Iron ore price rose on Tuesday, boosted by disappointing figures by the world’s biggest producers.
Vale churned out 75.7 million tonnes in the second quarter compared with the 78 million tonnes average estimate among analysts tracked by Bloomberg.
The company maintained its full-year guidance of 315 million to 335 million tonnes and said it achieved an annual output capacity of 330 million tonnes.
“Full-year iron ore production guidance of 315-335m tonnes is maintained, but hitting even the bottom end of this range would require a strong second half of the year,” Christopher LaFemina, an analyst at Jefferies told the Financial Times.
“Doable, but risk is to the downside.”
BHP said it would start a “major maintenance” campaign over the next three months at Port Hedland, its key iron ore loading facility in Western Australia.
Lower than expected supply growth has helped prop up prices, which at more than $220 a tonne on Tuesday are delivering huge profits for iron ore producers.
Rio Tinto said last week that its shipments fell 2% on the previous quarter and flagged annual exports could come in at the low end of its forecast, partly because of rainier-than-normal weather.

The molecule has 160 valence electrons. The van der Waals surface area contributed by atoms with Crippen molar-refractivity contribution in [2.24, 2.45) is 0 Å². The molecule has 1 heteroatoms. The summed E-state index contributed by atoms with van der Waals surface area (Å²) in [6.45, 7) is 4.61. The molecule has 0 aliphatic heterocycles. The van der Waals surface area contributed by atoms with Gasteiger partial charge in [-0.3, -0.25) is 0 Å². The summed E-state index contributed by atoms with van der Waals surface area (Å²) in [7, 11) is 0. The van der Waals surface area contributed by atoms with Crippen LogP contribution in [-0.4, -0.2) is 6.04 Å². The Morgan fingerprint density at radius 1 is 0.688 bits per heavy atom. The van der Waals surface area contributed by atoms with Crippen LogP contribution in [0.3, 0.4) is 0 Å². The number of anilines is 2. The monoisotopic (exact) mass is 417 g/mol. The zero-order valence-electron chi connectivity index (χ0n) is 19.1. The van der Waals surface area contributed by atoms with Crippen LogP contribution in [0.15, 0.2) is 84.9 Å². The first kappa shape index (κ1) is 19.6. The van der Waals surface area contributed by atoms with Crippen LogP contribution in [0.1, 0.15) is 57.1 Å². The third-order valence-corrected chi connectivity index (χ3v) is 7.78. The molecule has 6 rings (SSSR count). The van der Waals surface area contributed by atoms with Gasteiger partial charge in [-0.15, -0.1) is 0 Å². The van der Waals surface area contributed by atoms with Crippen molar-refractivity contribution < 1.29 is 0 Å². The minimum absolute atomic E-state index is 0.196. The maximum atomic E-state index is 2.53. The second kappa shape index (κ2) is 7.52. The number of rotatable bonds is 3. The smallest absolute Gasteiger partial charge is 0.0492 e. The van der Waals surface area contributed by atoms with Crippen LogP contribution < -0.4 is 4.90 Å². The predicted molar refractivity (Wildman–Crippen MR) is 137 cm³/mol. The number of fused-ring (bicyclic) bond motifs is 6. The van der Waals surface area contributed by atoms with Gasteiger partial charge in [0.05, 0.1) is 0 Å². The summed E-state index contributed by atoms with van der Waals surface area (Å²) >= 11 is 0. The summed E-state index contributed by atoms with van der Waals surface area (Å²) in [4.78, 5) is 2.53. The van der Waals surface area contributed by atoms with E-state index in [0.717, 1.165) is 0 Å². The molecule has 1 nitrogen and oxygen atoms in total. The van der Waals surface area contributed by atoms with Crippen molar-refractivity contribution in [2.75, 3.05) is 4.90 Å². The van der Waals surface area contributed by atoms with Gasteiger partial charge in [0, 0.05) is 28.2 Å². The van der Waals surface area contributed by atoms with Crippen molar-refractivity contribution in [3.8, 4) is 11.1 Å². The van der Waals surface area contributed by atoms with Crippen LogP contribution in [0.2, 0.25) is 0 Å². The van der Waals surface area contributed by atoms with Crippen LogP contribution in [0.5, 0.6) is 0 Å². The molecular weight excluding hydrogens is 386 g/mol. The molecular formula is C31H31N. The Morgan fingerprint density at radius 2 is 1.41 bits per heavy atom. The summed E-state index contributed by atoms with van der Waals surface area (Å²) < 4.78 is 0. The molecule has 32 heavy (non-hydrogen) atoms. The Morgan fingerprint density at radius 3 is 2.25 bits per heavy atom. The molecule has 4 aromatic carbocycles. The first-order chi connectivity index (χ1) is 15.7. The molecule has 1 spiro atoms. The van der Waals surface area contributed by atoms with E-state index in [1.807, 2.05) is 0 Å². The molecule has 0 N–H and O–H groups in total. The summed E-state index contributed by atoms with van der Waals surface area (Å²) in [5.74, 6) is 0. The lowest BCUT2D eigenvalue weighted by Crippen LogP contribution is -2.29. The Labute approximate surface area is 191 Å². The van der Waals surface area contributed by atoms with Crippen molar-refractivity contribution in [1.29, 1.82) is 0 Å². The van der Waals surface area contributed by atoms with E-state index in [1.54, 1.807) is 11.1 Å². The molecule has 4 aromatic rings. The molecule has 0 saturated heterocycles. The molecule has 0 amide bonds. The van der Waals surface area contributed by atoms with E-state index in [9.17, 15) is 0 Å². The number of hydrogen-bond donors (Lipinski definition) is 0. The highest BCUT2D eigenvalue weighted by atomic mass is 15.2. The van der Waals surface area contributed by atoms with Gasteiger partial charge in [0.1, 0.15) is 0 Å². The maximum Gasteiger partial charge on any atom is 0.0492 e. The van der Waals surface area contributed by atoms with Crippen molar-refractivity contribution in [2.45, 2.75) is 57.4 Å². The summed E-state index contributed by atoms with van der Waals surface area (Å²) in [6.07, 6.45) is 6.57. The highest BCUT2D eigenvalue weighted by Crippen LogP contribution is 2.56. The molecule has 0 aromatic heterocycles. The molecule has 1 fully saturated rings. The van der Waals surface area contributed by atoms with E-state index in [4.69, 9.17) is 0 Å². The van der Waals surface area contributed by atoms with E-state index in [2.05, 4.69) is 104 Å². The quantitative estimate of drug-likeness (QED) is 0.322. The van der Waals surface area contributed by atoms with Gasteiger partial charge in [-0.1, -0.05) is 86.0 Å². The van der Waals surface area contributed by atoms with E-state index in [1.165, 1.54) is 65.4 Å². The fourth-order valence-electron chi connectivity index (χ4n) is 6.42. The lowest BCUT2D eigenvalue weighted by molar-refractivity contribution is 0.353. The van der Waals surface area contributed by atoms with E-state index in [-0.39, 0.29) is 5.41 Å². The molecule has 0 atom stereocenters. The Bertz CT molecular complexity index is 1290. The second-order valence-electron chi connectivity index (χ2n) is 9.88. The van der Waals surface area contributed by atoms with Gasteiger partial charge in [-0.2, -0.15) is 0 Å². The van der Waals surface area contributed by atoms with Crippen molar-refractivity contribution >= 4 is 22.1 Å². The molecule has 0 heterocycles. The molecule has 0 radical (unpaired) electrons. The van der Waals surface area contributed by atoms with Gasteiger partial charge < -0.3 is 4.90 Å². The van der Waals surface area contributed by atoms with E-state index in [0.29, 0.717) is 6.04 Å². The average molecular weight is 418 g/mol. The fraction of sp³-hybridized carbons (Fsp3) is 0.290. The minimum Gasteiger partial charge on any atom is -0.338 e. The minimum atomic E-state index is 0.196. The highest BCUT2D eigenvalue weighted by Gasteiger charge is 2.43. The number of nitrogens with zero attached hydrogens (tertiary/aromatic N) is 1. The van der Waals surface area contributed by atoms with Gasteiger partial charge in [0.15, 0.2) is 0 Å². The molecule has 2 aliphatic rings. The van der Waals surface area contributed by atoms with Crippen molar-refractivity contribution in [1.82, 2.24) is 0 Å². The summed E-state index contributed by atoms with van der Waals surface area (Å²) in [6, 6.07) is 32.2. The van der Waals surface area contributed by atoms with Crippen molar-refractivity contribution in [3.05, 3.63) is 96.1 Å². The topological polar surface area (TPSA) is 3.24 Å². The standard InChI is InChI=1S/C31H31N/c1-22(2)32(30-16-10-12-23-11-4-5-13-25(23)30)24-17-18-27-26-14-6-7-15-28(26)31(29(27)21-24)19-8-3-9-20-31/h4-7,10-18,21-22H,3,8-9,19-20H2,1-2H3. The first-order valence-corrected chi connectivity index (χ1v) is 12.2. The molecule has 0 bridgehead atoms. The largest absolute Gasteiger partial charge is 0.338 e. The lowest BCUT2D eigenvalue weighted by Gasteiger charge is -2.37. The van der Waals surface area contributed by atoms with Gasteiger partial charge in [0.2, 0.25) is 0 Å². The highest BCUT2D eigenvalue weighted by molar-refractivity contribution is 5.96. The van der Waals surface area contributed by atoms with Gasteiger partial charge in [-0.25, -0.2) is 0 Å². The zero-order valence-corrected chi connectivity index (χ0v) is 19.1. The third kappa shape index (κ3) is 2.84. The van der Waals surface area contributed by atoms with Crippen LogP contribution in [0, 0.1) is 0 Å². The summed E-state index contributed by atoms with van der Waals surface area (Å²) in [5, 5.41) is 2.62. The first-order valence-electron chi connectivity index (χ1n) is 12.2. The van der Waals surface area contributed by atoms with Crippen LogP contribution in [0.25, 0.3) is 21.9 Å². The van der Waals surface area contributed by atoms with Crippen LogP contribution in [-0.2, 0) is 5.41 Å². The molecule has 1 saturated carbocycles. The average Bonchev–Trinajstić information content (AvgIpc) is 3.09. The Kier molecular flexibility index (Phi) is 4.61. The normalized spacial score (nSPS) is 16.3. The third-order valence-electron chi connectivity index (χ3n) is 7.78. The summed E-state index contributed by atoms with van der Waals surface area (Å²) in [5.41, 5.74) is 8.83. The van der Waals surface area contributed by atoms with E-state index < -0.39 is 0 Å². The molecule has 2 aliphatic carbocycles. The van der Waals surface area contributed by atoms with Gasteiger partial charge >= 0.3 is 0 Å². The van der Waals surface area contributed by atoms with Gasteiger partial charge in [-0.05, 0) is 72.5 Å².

Iron ore has been in a bull market for more than two years, and it’s not about to end soon, according to Goldman Sachs.
“It would be wrong to say that the bull market for iron ore, you know, is on the cusp of ending,” said Nicholas Snowdon, head of base metals and bulks research at the bank.
According to Snowdon, the market will likely only return to a “comfortable position” from 2023.
Prices are being supported by strong demand from top steel producer China.
“Even as China shows some signs of decelerating in … steel demand growth rate in the second half of the year and into 2022, the rest of the world and (developed market) steel demand dynamics are incredibly strong,” said Snowdon at the Singapore Iron Ore Forum.
“For now, it looks like a very tight market with a very strong underpin from supply demand, and still robust demand growth rates,”
“The Australian producers have almost maxed out their infrastructure availability, so they can’t expand at any pace,” said Rohan Kendall during a separate panel discussion.
“I think prices over $200 a tonne are unsustainable, but we’re likely to see prices stay around $150 a tonne,” said Erik Hedborg, principal analyst at CRU.
(With files from Reuters and Bloomberg)